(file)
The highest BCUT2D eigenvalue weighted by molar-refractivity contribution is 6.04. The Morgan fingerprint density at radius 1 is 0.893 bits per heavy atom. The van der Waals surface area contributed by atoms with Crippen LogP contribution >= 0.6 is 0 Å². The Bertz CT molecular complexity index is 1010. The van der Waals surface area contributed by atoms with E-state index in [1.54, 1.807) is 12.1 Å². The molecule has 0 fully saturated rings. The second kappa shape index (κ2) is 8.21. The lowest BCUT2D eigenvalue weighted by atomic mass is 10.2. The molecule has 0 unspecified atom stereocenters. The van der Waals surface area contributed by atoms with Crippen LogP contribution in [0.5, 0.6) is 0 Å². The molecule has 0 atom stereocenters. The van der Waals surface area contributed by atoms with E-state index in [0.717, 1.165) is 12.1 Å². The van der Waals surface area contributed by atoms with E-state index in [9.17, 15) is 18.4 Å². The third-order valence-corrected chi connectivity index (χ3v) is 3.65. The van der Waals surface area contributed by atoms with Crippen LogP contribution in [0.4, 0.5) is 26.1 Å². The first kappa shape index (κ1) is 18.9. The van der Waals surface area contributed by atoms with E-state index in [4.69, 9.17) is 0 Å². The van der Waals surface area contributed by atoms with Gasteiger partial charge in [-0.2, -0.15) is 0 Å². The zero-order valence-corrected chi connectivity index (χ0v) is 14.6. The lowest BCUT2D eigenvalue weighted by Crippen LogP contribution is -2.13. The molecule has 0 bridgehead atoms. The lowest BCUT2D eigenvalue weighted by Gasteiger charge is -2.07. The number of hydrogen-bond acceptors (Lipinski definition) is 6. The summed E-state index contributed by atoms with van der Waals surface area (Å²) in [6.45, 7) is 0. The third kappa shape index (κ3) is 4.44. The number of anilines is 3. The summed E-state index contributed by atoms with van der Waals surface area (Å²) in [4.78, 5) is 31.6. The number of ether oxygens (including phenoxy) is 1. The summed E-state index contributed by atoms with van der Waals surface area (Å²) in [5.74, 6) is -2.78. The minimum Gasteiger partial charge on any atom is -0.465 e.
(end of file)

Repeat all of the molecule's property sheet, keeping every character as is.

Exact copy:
The highest BCUT2D eigenvalue weighted by molar-refractivity contribution is 6.04. The Morgan fingerprint density at radius 1 is 0.893 bits per heavy atom. The van der Waals surface area contributed by atoms with Crippen LogP contribution >= 0.6 is 0 Å². The Bertz CT molecular complexity index is 1010. The van der Waals surface area contributed by atoms with E-state index in [1.54, 1.807) is 12.1 Å². The molecule has 0 fully saturated rings. The second kappa shape index (κ2) is 8.21. The lowest BCUT2D eigenvalue weighted by atomic mass is 10.2. The molecule has 0 unspecified atom stereocenters. The van der Waals surface area contributed by atoms with Crippen LogP contribution in [0.5, 0.6) is 0 Å². The molecule has 0 atom stereocenters. The van der Waals surface area contributed by atoms with E-state index in [0.717, 1.165) is 12.1 Å². The van der Waals surface area contributed by atoms with E-state index in [9.17, 15) is 18.4 Å². The third-order valence-corrected chi connectivity index (χ3v) is 3.65. The van der Waals surface area contributed by atoms with Crippen LogP contribution in [0.4, 0.5) is 26.1 Å². The first kappa shape index (κ1) is 18.9. The van der Waals surface area contributed by atoms with E-state index in [4.69, 9.17) is 0 Å². The van der Waals surface area contributed by atoms with Gasteiger partial charge in [-0.2, -0.15) is 0 Å². The zero-order valence-corrected chi connectivity index (χ0v) is 14.6. The lowest BCUT2D eigenvalue weighted by Crippen LogP contribution is -2.13. The molecule has 0 bridgehead atoms. The lowest BCUT2D eigenvalue weighted by Gasteiger charge is -2.07. The number of hydrogen-bond acceptors (Lipinski definition) is 6. The summed E-state index contributed by atoms with van der Waals surface area (Å²) in [6.45, 7) is 0. The third kappa shape index (κ3) is 4.44. The number of anilines is 3. The summed E-state index contributed by atoms with van der Waals surface area (Å²) in [4.78, 5) is 31.6. The number of ether oxygens (including phenoxy) is 1. The summed E-state index contributed by atoms with van der Waals surface area (Å²) in [5.74, 6) is -2.78. The minimum Gasteiger partial charge on any atom is -0.465 e.